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Marketers as Social Evangelists

When Web 1.0 first came to prominence, most companies were challenged by how to adapt their traditional business models to take advantage of web technology.  While the idea of promoting one’s business through flashy websites was almost immediately understood, the concept of buying on-line was more threatening.  There was substantial concern among businesses about the impact on their retail outlets and channel partners.  IBM, although a leader in e-business, struggled with this decision and initially decided not to sell their computers online over concerns about disintermediating existing suppliers.  When it became apparent that Dell was using direct buying to its advantage and was rapidly gaining share in the PC market, IBM had to change its strategy.  Such is the nature of disruptive innovation.

English: A tag cloud (a typical Web 2.0 phenom...
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A similar paradigm shift is happening now.  While Web 2.0 technology has led to the socially aware consumer, organizations are still adapting their culture and processes to enable a broader based shift to social.    However, whether it is fear of change or legitimate concerns about shifting the status quo, most of the innovation in social is taking place in marketing and communications, rather than on a broader organizational basis.  This puts many marketers in the unique position of being social evangelists and driving change in the organizations they work for.

Marketers have been embracing social since they first realized the incredible reach social technologies provide at a fraction of the cost of traditional advertising and communications.  More recently, user generated content and mobile technologies have been utilized by marketers to make the buying process more experiential and to facilitate loyalty.  Marketers have bought into the premise of the engaged consumer and now strive for customer intimacy and feedback as well as clarity of communications and branding.  But despite this shift, the siloed nature of organizations still persists and the empowerment of employees is often an afterthought.  It is my premise that the full value of Web 2.0 will never be realized without a more substantial change in how organizations are governed and that marketers need to play a leadership role in this change.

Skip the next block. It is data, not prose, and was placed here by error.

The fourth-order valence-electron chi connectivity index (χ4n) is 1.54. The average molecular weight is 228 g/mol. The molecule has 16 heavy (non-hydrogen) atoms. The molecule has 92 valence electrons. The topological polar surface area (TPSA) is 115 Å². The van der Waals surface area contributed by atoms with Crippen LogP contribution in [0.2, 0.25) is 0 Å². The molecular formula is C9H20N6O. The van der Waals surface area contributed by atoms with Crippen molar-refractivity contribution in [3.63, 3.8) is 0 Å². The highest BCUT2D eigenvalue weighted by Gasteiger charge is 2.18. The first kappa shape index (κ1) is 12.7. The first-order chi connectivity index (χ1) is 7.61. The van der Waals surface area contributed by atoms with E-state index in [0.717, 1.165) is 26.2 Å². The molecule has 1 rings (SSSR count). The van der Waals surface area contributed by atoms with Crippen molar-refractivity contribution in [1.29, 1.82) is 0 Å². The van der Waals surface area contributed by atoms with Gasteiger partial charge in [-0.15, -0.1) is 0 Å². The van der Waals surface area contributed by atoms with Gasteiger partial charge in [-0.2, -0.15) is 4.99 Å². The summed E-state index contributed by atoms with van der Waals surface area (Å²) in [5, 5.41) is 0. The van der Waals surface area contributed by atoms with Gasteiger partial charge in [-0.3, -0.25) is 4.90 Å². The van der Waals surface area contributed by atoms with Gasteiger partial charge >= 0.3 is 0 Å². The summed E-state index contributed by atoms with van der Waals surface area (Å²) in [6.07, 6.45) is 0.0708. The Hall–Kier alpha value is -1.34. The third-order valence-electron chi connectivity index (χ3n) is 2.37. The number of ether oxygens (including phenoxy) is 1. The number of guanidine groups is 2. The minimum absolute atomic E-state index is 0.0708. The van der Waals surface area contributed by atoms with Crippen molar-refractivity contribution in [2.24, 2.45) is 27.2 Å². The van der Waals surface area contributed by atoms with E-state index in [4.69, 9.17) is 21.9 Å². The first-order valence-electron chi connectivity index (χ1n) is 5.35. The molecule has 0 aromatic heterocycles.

In his books on change and organizational transformation, Wikinomics and MacroWikinomics,  Don Tapscott talks about the shift to mass collaboration and cites examples of how both internal and external crowdsourcing has enabled innovation.  He is very clear, however, that success is usually achieved only by organizations who utilize these strategies is conjunction with a change in policies and management strategies.   He cites the example of the employees at Best Buy who would not have been instrumental in co-creating the concept of the Geek Squad, if they had not been engaged in the first place.

So what should marketers do to drive broader based social business change in their organizations?

  1. Be inclusive.  Consider how the programs you are running impact other functions and read them in.
  2. Look beyond initial implementation.  What business processes may be impacted by the programs or innovations you are implementing?  Plan for the long term.
  3. Go beyond your own set of metrics.  Explore data from other parts of the organization that may demonstrate the success of your programs.
  4. Gather internal feedback.  Don’t just consider customer reactions.  Understand employee reactions before and after you implement.  Employees are often closest to both the products and customers you serve and might have an idea you have not of thought of.
  5. Use the outside inside. Think about how external programs relate to internal programs or might translate to something that could be implemented internally.  Work cross functionally to explore this premise and make it happen.

Remember, true change occurs when one has the ability to see beyond existing structure and envision a “to be” state rather than simply accept the current premise.  Shifting to social is not simply about using Facebook and Twitter and having more engaged customers–it is about enabling engagement and collaboration throughout the entire organization and its ecosystem.  Marketers should not be afraid to be social evangelists and lead the shift in paradigms.  In the end, it is this type of change that will bring forth the full promise of social business and make them more effective.

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